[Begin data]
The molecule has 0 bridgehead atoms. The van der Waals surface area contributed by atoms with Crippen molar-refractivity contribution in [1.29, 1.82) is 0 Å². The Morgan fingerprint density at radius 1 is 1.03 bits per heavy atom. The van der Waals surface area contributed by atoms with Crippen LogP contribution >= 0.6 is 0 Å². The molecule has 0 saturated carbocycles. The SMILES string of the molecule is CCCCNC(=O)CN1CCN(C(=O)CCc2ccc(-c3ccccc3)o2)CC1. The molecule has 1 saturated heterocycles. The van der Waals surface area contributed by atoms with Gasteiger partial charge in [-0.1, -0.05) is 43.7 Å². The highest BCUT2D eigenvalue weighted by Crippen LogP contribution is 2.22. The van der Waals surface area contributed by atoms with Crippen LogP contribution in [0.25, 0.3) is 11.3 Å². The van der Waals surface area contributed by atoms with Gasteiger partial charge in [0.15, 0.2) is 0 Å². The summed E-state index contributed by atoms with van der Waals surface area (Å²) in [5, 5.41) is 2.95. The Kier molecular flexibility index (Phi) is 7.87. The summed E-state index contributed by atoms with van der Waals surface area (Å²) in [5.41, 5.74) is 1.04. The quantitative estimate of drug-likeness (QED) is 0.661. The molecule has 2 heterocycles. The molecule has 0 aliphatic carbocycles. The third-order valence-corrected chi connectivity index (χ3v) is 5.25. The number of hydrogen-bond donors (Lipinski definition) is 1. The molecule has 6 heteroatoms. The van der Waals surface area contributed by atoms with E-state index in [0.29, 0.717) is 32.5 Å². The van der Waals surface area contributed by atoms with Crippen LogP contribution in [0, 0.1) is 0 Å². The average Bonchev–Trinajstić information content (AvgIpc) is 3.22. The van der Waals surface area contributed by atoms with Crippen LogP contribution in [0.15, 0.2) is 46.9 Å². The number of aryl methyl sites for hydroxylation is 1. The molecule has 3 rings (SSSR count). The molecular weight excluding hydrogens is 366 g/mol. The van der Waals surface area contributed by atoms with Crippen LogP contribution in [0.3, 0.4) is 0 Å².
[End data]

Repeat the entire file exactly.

The molecule has 0 bridgehead atoms. The van der Waals surface area contributed by atoms with Crippen molar-refractivity contribution in [1.29, 1.82) is 0 Å². The Morgan fingerprint density at radius 1 is 1.03 bits per heavy atom. The van der Waals surface area contributed by atoms with Crippen LogP contribution >= 0.6 is 0 Å². The molecule has 0 saturated carbocycles. The SMILES string of the molecule is CCCCNC(=O)CN1CCN(C(=O)CCc2ccc(-c3ccccc3)o2)CC1. The molecule has 1 saturated heterocycles. The van der Waals surface area contributed by atoms with Gasteiger partial charge in [-0.1, -0.05) is 43.7 Å². The highest BCUT2D eigenvalue weighted by Crippen LogP contribution is 2.22. The van der Waals surface area contributed by atoms with Crippen LogP contribution in [0.25, 0.3) is 11.3 Å². The van der Waals surface area contributed by atoms with Gasteiger partial charge in [0.15, 0.2) is 0 Å². The summed E-state index contributed by atoms with van der Waals surface area (Å²) in [5, 5.41) is 2.95. The Kier molecular flexibility index (Phi) is 7.87. The summed E-state index contributed by atoms with van der Waals surface area (Å²) in [5.41, 5.74) is 1.04. The quantitative estimate of drug-likeness (QED) is 0.661. The molecule has 2 heterocycles. The molecule has 0 aliphatic carbocycles. The third-order valence-corrected chi connectivity index (χ3v) is 5.25. The number of hydrogen-bond donors (Lipinski definition) is 1. The molecule has 6 heteroatoms. The van der Waals surface area contributed by atoms with E-state index in [0.29, 0.717) is 32.5 Å². The van der Waals surface area contributed by atoms with Crippen LogP contribution in [0, 0.1) is 0 Å². The average Bonchev–Trinajstić information content (AvgIpc) is 3.22. The van der Waals surface area contributed by atoms with Crippen LogP contribution in [0.15, 0.2) is 46.9 Å². The number of aryl methyl sites for hydroxylation is 1. The molecule has 3 rings (SSSR count). The molecular weight excluding hydrogens is 366 g/mol. The van der Waals surface area contributed by atoms with Crippen LogP contribution in [0.3, 0.4) is 0 Å².